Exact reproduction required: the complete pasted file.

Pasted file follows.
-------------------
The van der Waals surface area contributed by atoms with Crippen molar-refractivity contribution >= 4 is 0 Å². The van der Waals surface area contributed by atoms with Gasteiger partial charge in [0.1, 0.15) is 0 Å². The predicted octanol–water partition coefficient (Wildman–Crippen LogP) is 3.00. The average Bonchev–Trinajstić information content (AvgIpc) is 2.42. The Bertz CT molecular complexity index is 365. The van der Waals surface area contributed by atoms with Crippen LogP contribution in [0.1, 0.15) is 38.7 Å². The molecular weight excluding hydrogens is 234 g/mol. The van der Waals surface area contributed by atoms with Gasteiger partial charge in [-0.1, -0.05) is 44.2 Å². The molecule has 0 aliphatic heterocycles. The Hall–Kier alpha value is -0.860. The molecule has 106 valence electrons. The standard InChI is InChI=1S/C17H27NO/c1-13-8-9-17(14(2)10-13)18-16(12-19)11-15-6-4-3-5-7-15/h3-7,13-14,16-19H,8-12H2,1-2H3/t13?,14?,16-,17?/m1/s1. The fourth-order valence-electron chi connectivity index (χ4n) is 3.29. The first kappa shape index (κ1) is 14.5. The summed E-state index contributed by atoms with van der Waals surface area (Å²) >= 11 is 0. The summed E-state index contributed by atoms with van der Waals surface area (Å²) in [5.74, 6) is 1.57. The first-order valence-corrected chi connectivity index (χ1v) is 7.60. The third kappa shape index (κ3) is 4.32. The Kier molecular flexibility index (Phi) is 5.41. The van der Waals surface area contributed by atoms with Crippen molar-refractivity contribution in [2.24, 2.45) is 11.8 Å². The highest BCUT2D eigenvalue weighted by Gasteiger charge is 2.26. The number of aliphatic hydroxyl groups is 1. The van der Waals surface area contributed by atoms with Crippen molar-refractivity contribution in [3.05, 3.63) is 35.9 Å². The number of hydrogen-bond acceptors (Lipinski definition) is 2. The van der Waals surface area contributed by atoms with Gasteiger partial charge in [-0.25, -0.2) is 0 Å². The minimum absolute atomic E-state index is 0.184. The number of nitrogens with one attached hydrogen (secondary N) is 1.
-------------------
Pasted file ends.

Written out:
The van der Waals surface area contributed by atoms with Crippen molar-refractivity contribution >= 4 is 0 Å². The van der Waals surface area contributed by atoms with Gasteiger partial charge in [0.1, 0.15) is 0 Å². The predicted octanol–water partition coefficient (Wildman–Crippen LogP) is 3.00. The average Bonchev–Trinajstić information content (AvgIpc) is 2.42. The Bertz CT molecular complexity index is 365. The van der Waals surface area contributed by atoms with Crippen LogP contribution in [0.1, 0.15) is 38.7 Å². The molecular weight excluding hydrogens is 234 g/mol. The van der Waals surface area contributed by atoms with Gasteiger partial charge in [-0.1, -0.05) is 44.2 Å². The molecule has 0 aliphatic heterocycles. The Hall–Kier alpha value is -0.860. The molecule has 106 valence electrons. The standard InChI is InChI=1S/C17H27NO/c1-13-8-9-17(14(2)10-13)18-16(12-19)11-15-6-4-3-5-7-15/h3-7,13-14,16-19H,8-12H2,1-2H3/t13?,14?,16-,17?/m1/s1. The fourth-order valence-electron chi connectivity index (χ4n) is 3.29. The first kappa shape index (κ1) is 14.5. The summed E-state index contributed by atoms with van der Waals surface area (Å²) >= 11 is 0. The summed E-state index contributed by atoms with van der Waals surface area (Å²) in [5.74, 6) is 1.57. The first-order valence-corrected chi connectivity index (χ1v) is 7.60. The third kappa shape index (κ3) is 4.32. The Kier molecular flexibility index (Phi) is 5.41. The van der Waals surface area contributed by atoms with Crippen molar-refractivity contribution in [2.24, 2.45) is 11.8 Å². The highest BCUT2D eigenvalue weighted by Gasteiger charge is 2.26. The number of aliphatic hydroxyl groups is 1. The van der Waals surface area contributed by atoms with Crippen molar-refractivity contribution in [3.05, 3.63) is 35.9 Å². The number of hydrogen-bond acceptors (Lipinski definition) is 2. The van der Waals surface area contributed by atoms with Gasteiger partial charge in [-0.25, -0.2) is 0 Å². The minimum absolute atomic E-state index is 0.184. The number of nitrogens with one attached hydrogen (secondary N) is 1.